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No One Knows What to Do with All These Empty U.S. Prisons

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U.S. incarceration rates have been declining for the last few years. One unanticipated consequence of this very happy development is an excess of empty prisons that no one wants to buy.

"There's a prisoner shortage," the city manager of Littlefield, Texas, tells the Wall Street Journal, describing what could also be called a free-person surplus. Littlefield has $8M in outstanding debt on a prison that has been empty since 2009. Oregon's never-opened Wapato jail, which broke ground in the '90s, when rising crime was projected for the area, costs more than $300K a year to maintain. Multnomah County has been trying to sell the facility for years, but has seen little interest from private developers.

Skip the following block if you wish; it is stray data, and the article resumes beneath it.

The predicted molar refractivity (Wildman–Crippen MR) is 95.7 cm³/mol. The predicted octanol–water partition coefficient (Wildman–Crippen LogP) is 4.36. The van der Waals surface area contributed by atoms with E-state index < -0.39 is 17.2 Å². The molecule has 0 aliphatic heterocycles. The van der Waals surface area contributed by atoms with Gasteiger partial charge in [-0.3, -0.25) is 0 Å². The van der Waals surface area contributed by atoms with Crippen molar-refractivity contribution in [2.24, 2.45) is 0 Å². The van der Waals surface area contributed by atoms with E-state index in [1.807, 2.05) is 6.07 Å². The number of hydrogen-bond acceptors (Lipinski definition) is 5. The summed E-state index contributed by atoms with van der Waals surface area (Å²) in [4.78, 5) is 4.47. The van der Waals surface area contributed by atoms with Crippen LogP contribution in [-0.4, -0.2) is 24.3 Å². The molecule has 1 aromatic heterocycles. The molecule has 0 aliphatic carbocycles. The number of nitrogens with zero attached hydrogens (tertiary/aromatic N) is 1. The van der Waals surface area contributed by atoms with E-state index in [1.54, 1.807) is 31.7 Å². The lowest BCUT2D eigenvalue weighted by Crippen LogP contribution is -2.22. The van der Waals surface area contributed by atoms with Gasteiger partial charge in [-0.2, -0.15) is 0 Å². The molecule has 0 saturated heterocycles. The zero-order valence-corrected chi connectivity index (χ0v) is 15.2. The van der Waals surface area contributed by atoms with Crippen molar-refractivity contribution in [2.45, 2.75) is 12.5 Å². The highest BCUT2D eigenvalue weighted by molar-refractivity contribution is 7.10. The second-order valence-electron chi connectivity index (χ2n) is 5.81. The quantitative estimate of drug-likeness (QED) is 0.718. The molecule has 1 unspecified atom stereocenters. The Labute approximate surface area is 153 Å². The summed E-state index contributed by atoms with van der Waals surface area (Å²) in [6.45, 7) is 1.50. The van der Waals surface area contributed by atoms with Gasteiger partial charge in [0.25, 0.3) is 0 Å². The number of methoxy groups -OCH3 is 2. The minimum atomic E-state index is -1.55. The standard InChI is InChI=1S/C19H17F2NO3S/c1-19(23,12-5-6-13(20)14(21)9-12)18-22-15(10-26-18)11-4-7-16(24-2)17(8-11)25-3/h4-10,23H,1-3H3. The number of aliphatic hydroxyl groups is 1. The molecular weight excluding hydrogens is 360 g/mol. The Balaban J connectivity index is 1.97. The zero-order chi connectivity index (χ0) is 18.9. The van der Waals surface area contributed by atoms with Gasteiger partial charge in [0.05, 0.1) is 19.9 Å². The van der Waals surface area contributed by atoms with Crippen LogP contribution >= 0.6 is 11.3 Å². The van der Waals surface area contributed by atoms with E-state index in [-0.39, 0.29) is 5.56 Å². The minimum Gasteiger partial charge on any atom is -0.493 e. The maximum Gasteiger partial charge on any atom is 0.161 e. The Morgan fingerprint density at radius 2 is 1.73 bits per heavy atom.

Some prisons with OK locations have been finding buyers, often for a fraction of what they cost to build. Staten Island's Arthur Kill Correctional Facility, for example, was bought earlier this year for $7M, and is getting turned into a movie studio. Municipalities with rural facilities are having a much harder time of it.

Would that they all could become chic hotels. Anyone want a hard-to-reach vestige of the halcyon days of our prison industrial complex?

UPDATE: Gawker has some legitimately good ideas for prison reuse.

· Cities Look for Ways to Get Free of Empty Jails [WSJ]